Court Reporting Degrees
Career summary: Court Reporters
National Average, Source: Bureau of Labor Statistics
10% job growth by 2022, which is slightly below average
Earn a degree in court reporting from an accredited college
As a court reporter, you will transcribe what is spoken during legal proceedings, meetings, broadcasts, and events like these. It’s important that this transcript is completely accurate and secure. With the aid of tools such as a stenotype machine, you’ll quickly convert the speech around you into written words. The significance of court reporting is to provide legal proof, help in correspondence, and create records. Another aspect of this job could be to caption and translate for the deaf and non-English speakers.
What classes will I take to earn my court reporting degree?
Courses for court reporting are designed to give you an understanding the job, the equipment, and various subjects that could come up in the courtroom. It starts out with an Introduction to Court Reporting, which provides basic knowledge and preparation for the career. You may take a medical course to understand some anatomy, diseases, and drugs. You’ll likely go into intermediate classes like Machine Shorthand, which will up your speed and accuracy so you don’t spell “inconvenience” as “incontinence”. And some of the classes you take will teach you about law and court procedures.
What kinds of jobs could I get with a court reporting degree?
Currently there’s a shortage of court reporters nationwide, so you’re fortunate to be entering the job market with many openings. The most popular and fastest-growing jobs are webcasters, who record company events and conferences; broadcast captioning; judicial court reporting; communications and real time translation. Employers could be federal, state, or local governments, or businesses. You can additionally go into administration, consulting, or teaching. Some similar occupations are data entry and information processing, human resources, translators, receptionists, and secretaries.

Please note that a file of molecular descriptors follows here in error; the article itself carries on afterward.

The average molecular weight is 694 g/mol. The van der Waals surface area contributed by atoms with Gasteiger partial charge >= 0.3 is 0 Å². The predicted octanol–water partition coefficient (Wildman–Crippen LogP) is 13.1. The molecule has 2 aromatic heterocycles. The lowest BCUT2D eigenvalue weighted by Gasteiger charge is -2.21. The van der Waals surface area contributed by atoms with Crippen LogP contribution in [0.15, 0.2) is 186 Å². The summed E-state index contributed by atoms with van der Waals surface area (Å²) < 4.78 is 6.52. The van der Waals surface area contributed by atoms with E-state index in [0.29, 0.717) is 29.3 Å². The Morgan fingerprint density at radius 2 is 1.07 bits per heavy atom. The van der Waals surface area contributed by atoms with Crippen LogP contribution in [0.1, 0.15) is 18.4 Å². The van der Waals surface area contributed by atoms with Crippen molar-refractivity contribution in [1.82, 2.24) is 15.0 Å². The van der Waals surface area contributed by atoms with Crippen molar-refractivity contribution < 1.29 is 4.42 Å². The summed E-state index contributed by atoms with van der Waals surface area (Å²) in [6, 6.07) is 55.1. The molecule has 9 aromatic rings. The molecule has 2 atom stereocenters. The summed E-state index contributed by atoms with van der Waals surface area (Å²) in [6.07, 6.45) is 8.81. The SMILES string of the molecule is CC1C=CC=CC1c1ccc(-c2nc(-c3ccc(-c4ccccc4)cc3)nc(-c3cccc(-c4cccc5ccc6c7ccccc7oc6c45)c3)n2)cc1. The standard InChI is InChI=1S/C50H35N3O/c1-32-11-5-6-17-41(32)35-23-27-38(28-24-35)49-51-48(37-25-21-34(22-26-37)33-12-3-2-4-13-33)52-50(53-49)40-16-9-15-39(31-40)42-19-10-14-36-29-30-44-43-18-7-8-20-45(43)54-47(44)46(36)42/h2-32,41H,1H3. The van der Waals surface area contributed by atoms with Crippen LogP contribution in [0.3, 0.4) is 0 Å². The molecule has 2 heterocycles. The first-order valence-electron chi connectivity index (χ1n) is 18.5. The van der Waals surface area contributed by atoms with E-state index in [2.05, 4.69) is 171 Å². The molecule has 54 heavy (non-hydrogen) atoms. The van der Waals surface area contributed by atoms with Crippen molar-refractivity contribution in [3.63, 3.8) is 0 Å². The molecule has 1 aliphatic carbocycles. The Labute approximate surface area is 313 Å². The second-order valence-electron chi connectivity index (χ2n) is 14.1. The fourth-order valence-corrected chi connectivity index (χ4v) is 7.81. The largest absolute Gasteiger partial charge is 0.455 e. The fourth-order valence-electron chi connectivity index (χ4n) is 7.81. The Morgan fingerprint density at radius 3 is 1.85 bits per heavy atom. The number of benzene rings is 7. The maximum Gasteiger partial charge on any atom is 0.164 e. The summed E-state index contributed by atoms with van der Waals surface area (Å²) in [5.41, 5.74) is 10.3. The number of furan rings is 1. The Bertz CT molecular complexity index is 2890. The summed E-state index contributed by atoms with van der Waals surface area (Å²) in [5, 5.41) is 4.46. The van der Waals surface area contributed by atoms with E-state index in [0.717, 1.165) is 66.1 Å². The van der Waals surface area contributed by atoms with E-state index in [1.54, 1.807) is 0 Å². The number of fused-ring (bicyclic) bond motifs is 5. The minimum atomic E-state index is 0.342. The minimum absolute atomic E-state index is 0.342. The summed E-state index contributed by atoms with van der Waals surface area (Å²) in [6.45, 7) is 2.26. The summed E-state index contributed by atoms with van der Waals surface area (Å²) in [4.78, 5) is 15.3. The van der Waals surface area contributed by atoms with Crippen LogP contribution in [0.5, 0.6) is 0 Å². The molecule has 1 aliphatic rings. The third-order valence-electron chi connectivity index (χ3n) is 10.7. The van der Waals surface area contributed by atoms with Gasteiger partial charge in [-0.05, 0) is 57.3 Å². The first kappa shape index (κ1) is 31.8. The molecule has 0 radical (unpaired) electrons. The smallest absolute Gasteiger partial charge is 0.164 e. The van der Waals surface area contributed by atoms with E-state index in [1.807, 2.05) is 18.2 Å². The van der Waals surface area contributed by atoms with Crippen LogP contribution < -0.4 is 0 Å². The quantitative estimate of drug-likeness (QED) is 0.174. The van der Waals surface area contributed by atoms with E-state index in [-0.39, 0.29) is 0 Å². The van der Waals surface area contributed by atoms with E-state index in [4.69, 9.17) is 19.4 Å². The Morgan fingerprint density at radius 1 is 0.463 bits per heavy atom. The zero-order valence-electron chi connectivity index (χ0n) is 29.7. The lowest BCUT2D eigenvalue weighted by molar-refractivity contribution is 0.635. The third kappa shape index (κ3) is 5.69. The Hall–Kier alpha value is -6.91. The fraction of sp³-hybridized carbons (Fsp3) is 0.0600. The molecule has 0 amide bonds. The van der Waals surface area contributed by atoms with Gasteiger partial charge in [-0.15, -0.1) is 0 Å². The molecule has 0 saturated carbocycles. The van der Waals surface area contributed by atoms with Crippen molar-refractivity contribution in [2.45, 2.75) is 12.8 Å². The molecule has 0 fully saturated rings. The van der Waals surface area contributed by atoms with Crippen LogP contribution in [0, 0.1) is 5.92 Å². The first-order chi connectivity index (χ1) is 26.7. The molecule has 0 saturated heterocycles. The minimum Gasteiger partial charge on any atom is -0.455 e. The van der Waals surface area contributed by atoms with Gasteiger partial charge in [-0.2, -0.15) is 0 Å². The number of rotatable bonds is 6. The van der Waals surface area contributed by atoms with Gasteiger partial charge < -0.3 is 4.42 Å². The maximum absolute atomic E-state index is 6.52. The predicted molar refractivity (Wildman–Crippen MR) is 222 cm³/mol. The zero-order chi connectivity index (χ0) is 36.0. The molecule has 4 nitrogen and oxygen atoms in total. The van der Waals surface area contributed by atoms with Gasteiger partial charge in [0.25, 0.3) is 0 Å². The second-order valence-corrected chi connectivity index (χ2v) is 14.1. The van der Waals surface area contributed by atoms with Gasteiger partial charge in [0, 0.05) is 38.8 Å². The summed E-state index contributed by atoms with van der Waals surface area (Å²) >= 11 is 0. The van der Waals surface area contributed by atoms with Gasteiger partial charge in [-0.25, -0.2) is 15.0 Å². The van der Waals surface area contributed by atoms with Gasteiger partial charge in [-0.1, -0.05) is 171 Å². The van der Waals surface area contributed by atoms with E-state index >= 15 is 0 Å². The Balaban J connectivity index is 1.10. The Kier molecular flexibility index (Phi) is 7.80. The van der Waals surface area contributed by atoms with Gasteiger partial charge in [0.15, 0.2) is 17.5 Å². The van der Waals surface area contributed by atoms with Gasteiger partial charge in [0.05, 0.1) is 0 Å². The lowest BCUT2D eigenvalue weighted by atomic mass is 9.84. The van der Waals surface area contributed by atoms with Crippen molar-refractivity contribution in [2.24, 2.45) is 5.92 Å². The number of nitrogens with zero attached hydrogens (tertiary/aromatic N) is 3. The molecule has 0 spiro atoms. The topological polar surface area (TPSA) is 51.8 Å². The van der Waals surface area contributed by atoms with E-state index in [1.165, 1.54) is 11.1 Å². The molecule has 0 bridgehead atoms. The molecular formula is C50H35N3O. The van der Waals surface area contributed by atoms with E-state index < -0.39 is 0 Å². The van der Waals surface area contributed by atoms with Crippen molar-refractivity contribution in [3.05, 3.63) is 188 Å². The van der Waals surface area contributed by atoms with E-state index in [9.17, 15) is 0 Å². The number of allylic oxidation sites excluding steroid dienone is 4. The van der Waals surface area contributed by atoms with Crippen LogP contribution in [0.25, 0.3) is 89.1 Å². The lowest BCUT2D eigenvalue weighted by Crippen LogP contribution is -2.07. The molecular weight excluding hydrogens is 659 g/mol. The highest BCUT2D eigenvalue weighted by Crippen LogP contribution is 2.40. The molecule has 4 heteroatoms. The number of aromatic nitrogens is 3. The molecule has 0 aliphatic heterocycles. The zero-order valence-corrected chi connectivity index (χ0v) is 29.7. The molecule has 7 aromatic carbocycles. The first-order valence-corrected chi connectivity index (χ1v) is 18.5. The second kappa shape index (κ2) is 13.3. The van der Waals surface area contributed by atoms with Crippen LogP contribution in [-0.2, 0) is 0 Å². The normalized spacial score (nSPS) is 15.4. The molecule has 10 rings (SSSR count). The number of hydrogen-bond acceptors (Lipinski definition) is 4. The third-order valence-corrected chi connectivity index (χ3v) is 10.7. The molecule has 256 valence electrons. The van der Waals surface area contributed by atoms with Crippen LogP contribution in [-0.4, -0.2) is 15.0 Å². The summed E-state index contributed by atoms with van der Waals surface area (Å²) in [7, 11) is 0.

How much does a court reporter make?
Median annual wage is $47,700 or about $22.93 per hour. You’ll most likely earn between $35,030 and $69,140. It’s a little higher for reporters in local government and a little lower in business. The west coast and northeast regions of the country generally pay best. You may be paid per hour or per page, and if you freelance, you’ll be paid per job.
How is the job market?
The outlook is excellent, according to the Bureau of Labor Statistics. It’ll be especially good for you if you have certification. Demand is increasing for real-time captioning and translation. In this way, court reporting is expanding beyond the courtroom. Live television and similar media broadcasting create a need for captioning, which is federally mandated, to service the deaf and hard of hearing. Webcasting is another great venue with good job prospects.
What skills do I need to become a court reporter?
Hopefully your typing skills aren’t too rusty, because you’re required to crank out a minimum of 225 words per minute. This may be the most daunting, but fortunately you’ll have tools to assist you in this measure. As a stenographer, you will familiarize yourself with shorthand and perhaps even customize your dictionary of shorthand terms, and later be required to format it to proper grammatical structure. Or instead, you may use a voice silencer, where you speak into an enclosed microphone exactly following what is said real time; or monitor audio equipment which records the proceedings. You will need to be an active listener in order to transcribe language word-for-word. Writing, solid reading comprehension, and speaking are each key skills. And if you suffer from a horrible case of restless leg syndrome, this will be a difficult job. The work requires you to sit quietly and patiently in the corner, like Mom just punished you, except now you’re getting paid for it.
Salary and career outlook data provided by the U.S. Bureau of Labor Statistics.
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